Cultural Politics in Polybius's Histories

By Craige B. Champion | Go to book overview

Introduction

Polybe n'est pas seulement pour nous un historien. Il est un fait culturel en soi.

Polybius, for us, is not only a historian. He is a cultural fact in himself.

CLAIRE PRéAUX

The act of reading in classical antiquity strikes the modern reader as a daunting cognitive task. Ancient readers had to contend with cumbersome papyrus scrolls, with none of the conveniences the modern reader may take for granted, such as chapter and section headings, paragraph divisions, cross-referencing, and indices. Reading in antiquity meant grappling with the awkward scroll and sifting meaning through line after line of continuous letters (scriptio continua), with no spaces between words and the most rudimentary forms of punctuation. It is small wonder, then, that ancient Greek and Roman prose authors placed the highest importance on their prooemia, or introductory overtures. Given the laborious task the medium of the papyrus scroll imposed, we have reason to believe that these opening lines afforded the author but a slim opportunity of capturing the attention of the reader, whose interest or curiosity would have to be great enough to compensate for the formidable effort of reading the work through to its end. Consequently, classical prose authors took the greatest pains in composing their introductions.1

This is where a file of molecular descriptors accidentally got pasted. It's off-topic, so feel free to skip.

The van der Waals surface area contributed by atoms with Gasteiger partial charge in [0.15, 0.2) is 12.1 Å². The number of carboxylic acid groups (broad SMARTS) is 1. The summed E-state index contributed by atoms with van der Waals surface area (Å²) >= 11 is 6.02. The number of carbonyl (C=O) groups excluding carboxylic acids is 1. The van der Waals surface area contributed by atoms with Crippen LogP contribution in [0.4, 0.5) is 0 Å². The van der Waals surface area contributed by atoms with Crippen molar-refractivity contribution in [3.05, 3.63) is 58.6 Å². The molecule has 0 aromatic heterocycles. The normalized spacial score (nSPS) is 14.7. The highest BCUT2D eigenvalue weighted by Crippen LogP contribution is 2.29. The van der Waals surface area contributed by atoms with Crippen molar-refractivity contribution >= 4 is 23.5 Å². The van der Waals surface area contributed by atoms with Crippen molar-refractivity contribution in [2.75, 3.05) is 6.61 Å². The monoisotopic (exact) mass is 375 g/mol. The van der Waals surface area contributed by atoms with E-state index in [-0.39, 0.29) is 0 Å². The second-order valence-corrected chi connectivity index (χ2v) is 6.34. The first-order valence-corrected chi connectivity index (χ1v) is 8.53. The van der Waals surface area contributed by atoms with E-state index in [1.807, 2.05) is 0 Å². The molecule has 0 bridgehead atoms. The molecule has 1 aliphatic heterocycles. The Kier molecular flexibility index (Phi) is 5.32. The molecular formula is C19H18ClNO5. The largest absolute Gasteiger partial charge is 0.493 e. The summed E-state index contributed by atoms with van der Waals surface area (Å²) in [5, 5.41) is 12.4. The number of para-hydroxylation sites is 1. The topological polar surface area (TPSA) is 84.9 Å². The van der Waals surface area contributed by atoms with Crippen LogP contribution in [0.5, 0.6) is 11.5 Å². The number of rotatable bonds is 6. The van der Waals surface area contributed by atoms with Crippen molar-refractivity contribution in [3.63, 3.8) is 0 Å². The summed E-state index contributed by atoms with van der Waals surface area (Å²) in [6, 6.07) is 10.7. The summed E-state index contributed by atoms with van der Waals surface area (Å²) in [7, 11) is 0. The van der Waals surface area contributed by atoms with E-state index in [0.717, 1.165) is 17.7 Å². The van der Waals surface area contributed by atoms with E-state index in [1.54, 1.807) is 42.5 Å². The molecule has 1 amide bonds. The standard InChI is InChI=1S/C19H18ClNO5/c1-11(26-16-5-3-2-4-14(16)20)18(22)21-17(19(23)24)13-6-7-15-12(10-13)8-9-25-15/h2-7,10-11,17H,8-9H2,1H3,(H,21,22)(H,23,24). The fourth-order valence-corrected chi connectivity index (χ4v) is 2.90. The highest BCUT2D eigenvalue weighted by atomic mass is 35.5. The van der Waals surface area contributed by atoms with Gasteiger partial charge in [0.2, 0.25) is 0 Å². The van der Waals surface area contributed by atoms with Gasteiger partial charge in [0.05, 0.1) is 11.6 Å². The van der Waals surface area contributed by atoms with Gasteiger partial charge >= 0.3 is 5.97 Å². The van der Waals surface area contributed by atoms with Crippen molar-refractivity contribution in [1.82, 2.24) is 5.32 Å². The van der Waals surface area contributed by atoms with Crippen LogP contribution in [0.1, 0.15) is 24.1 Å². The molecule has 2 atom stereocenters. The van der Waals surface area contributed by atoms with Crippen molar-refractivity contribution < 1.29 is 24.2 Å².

Polybius, the Greek historian of the rise of the Roman empire, is no exception in this regard. In his introductory chapters he underscores the benefits to be derived from serious history (1.1.1–3). He stresses the unparalleled historical significance of his subject matter, the expansion of Roman power to encompass the oikoumene, or known inhabited world, and this in the brief period of some fifty-three years (1.1.5–6). For the first time in world history, according to the historian, all the events of the inhabited

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1
On reading materials, handwriting conventions, and readers in antiquity, see Knox 1985; Easterling 1985; Turner 1987: 1–23. Polybius apologizes for the unwieldy bulk of his work at 3.32.1–2.

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